Saturday, May 18, 2013

A trip to Kosamphi Forest Park, Mahasarakam province

Location: Kosamphi Forest Park, Mahasarakam province.
Date: Saturday,  18th May, 2013.
Weather: Exceptionally hot
Another trip and another province, about 45 minutes on my motorbike from Khon Kaen. It was an easy and pleasurable journey compared to those I made on my mammoth Nam Nao survey/field trip. Kosamphi Sai is a small and typically Issarn town on the edge of Mahasarakam province, made popular by the forest park. When I arrived at the gates, I instantly felt watched ... from every angle. Monkeys. Hundreds. No, thousands of them were in the trees, on the pathways, on rocks ... even at the nearby market, stealing fruit. No surprise as you have to pass an enormous monkey statue at the entrance. Being extra cautious with my camera/bag I parked my scooter and headed down towards the River Chi (or Chee as it was spelled in the forest park). There was a large, open section accessible on foot and the level of the river seemed particularily low. With caution I could gingerly make my way across the river - something there is no chance of doing where the same river runs through Khon Kaen. I observed and photographed several healthy populations of common species and one or two species that seem rather uncommon in Khon Kaen, but were abundant here along a different stretch of the river. I was hoping to catch a glimpse of a lowland dwelling Gomphidae or something similar. Yet, as I waded through the water, looking along the banks, the reeds and up along the tree-lined edges, the sun decided to pulsate with heat and, so too, did my head. It rose in temperature and I started to wilt in the blazing sunshine. With that, I retreated into the forested area and made my way towards a small pond. The pond was covered in algae and almost seemed devoid of any life. There were some fish present and an enormous white heron, but the park's dragonfly species list wasn't added to here. Only a few individual common species decided to make this area home. So, all in all, not the most successful trip ever, but at least I am now back in the swing of things for the new dragonfly season.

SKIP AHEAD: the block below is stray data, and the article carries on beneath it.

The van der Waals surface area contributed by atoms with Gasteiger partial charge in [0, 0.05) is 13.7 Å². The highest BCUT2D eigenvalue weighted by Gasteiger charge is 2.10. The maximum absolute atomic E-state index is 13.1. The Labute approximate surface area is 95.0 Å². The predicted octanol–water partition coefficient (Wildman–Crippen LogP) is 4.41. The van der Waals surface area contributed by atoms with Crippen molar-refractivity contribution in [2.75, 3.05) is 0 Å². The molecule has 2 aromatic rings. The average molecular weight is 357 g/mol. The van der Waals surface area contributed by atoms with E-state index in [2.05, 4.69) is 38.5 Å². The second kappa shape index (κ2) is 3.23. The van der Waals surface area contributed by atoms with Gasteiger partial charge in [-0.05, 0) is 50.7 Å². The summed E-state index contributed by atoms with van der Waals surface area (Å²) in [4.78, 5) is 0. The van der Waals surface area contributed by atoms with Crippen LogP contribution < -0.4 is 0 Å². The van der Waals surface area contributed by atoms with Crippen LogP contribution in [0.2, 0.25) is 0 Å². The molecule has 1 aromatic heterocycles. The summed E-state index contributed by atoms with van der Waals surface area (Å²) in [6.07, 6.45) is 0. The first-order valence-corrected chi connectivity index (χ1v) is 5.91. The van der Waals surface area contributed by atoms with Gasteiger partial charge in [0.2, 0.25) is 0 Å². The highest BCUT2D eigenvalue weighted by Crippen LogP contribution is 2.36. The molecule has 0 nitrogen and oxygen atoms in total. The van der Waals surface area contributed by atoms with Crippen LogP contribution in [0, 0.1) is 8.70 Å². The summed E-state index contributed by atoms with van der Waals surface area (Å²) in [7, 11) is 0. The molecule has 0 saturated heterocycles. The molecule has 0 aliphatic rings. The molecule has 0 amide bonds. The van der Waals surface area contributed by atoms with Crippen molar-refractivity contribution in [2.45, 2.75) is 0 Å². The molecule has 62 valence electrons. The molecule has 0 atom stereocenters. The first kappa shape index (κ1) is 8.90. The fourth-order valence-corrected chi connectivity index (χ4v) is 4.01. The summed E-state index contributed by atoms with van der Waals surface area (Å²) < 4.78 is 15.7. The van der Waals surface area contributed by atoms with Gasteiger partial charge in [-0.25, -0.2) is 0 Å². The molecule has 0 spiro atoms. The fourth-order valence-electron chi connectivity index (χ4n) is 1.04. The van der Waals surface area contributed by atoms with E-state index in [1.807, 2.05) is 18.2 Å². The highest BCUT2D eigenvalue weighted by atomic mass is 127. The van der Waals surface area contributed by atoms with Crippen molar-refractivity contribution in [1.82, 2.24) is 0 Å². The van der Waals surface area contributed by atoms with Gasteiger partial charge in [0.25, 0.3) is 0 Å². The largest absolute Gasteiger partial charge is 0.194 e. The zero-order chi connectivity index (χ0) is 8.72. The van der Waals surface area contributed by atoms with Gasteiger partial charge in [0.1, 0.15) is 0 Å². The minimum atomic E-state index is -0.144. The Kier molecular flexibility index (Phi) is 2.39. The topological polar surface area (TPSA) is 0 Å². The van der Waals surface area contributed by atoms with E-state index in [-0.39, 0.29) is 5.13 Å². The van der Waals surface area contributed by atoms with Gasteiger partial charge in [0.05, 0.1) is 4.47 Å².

You're being watched ... cheeky monkeys were everywhere
The River Chi at Khosamphi Forest Park. It was shallow enough to wade through.
Here's my best photos of the day ... all common, but some nice results.
Ictinogomphus decoratus, male ... fairly common

Cercion malayanum, male (probably immature - as it is still very light in colour)

Rhyothemis variegata variegata, female - there were many speciemens, sometimes in large groups fluttering away

Aethriamanta aethra, male - large numbers of adult males were present along the stretch of river.

Ceriagrion praetermissum, male - I spotted a solitary male and female

Urothemis signata, copula - I saw many males, but I also managed (just) to get my first photo of a copula!

Aethriamanta aethra, copula - and also my first copula of this species (and female in flight)


Basic species list (18 common species in total):
Acisoma p. panorpoides (males, females - uncommon)
Aethriamanta aethra (males, females - common)
Aethriamanta brevipennis (males - common)
Agriocnemis pygmaea (males, females - common)
Brachythemis Contaminata (males, females - common)
Cercion malayanum (solitary male)
Ceriagrion praetermissum (1 male, 1 female)
Copera ciliata (1 female)
Crocothemis servilia (males, females - fairly common)
Diplacodes nebulosa (males, uncommon)
Diplacodes trivialis (males, females - common)
Ictinogomphus decoratus (males - common)
Neurothemis tullia (males, females - common)
Orthetrum sabina (males, females - common)
Pantala flavescens (males, female - common)
Rhyothemis phyllis (males - common)
Rhyothemis variegata (males, females - common)
Urothemis signata (males - common, females scarce)

1 comment:

  1. Great photos. I just started photographing the dragonflies but I cannot find a reference book. Can you tell me what book you are using and where to buy it? I live in Chiang Mai and no book stores have any decent books on them. Thanks.

    My email is

    John Lightner